Money Mailer has been a leader in the direct marketing industry for more than 30 years. Money Mailer has enabled businesses to reach consumers wherever they are, however they like to receive savings. While their primary focus has always been direct mail and sending coupons through shared mail envelopes, the company has adjusted to the growth of technology and in the past year has implemented new strategies such as mobile applications and a new Facebook page where consumers can pull coupons directly from the page and recommend businesses they would like to see coupons from.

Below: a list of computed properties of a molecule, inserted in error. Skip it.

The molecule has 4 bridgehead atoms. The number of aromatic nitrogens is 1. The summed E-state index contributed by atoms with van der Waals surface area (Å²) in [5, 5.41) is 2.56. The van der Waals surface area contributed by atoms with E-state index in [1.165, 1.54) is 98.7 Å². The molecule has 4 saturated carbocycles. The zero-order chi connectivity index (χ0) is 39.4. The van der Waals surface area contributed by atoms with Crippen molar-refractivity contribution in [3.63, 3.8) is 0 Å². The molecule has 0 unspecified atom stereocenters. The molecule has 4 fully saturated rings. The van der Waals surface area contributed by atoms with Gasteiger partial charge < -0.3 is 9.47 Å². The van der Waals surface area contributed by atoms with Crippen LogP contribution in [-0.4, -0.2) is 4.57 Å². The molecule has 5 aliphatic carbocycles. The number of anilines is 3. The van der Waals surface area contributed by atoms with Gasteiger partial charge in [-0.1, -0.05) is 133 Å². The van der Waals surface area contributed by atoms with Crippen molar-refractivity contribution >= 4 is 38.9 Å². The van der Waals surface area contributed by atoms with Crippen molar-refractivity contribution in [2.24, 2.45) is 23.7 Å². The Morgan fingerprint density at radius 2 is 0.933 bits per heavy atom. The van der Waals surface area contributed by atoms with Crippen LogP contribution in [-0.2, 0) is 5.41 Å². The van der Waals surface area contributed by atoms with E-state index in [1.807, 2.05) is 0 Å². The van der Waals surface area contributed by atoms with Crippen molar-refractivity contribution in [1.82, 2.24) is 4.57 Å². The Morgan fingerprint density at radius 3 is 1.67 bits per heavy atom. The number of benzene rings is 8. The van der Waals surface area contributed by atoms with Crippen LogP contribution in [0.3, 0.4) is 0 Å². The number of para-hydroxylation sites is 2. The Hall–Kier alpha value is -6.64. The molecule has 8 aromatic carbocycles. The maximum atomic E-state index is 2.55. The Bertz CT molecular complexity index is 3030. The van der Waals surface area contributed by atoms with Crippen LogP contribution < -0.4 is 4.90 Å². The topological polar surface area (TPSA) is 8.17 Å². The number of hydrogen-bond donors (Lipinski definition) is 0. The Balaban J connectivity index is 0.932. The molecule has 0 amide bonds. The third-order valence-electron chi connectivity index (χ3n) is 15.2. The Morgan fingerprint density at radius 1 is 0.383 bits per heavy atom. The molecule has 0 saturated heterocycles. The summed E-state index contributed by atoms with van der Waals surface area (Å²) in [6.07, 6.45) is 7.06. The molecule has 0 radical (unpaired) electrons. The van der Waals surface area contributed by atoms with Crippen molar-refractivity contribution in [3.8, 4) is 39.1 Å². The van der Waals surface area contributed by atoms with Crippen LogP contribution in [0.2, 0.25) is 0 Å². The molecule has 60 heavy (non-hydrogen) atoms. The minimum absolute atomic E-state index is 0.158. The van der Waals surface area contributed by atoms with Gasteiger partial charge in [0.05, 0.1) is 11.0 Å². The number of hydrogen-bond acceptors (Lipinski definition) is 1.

Dennis Jenkins is Money Mailer’s Vice President of Franchise Licensing and has been with the company since April of 2000. Prior to Money Mailer, Dennis spent five years as vice president of sales and marketing for American Security Distribution, one of the largest national distributors of security hardware. He has also held senior management positions with divisions of Beatrice and Black & Decker. Dennis has spearheaded two divisional turnarounds and been recognized for his ability to recruit top sales talent and develop innovative sales processes that produce superior results. He began his career with Procter & Gamble after completing his MBA at the University of Georgia. Dennis is married with two daughters.
Franchise Chatter (FC): For those unfamiliar, please tell us about the range of solutions you offer your advertising clients today?